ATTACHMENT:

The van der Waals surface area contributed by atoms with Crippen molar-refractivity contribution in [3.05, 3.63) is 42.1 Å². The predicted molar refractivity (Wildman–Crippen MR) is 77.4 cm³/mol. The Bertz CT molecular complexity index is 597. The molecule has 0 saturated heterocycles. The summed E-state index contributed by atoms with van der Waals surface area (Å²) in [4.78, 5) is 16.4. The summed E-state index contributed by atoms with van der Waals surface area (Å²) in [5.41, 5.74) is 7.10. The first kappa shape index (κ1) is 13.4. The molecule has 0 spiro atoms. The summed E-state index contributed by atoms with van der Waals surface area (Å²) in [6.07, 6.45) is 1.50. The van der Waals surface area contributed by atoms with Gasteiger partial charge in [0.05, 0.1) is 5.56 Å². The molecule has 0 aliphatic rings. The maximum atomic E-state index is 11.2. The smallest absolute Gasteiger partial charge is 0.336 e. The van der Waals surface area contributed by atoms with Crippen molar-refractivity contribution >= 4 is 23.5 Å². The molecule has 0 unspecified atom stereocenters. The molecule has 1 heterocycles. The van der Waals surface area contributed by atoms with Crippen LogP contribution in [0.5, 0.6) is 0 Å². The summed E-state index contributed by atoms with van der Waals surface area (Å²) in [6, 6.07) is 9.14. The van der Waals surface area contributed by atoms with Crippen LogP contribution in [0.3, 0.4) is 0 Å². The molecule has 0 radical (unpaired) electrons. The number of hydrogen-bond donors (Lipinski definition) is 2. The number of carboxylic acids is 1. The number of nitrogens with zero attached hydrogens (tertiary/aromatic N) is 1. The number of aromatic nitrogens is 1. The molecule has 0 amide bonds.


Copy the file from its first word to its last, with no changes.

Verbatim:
The van der Waals surface area contributed by atoms with Crippen molar-refractivity contribution in [3.05, 3.63) is 42.1 Å². The predicted molar refractivity (Wildman–Crippen MR) is 77.4 cm³/mol. The Bertz CT molecular complexity index is 597. The molecule has 0 saturated heterocycles. The summed E-state index contributed by atoms with van der Waals surface area (Å²) in [4.78, 5) is 16.4. The summed E-state index contributed by atoms with van der Waals surface area (Å²) in [5.41, 5.74) is 7.10. The first kappa shape index (κ1) is 13.4. The molecule has 0 spiro atoms. The summed E-state index contributed by atoms with van der Waals surface area (Å²) in [6.07, 6.45) is 1.50. The van der Waals surface area contributed by atoms with Gasteiger partial charge in [0.05, 0.1) is 5.56 Å². The molecule has 0 aliphatic rings. The maximum atomic E-state index is 11.2. The smallest absolute Gasteiger partial charge is 0.336 e. The van der Waals surface area contributed by atoms with Crippen molar-refractivity contribution >= 4 is 23.5 Å². The molecule has 0 unspecified atom stereocenters. The molecule has 1 heterocycles. The van der Waals surface area contributed by atoms with Crippen LogP contribution in [0.5, 0.6) is 0 Å². The summed E-state index contributed by atoms with van der Waals surface area (Å²) in [6, 6.07) is 9.14. The van der Waals surface area contributed by atoms with Crippen LogP contribution in [0.3, 0.4) is 0 Å². The molecule has 0 radical (unpaired) electrons. The number of hydrogen-bond donors (Lipinski definition) is 2. The number of carboxylic acids is 1. The number of nitrogens with zero attached hydrogens (tertiary/aromatic N) is 1. The number of aromatic nitrogens is 1. The molecule has 0 amide bonds.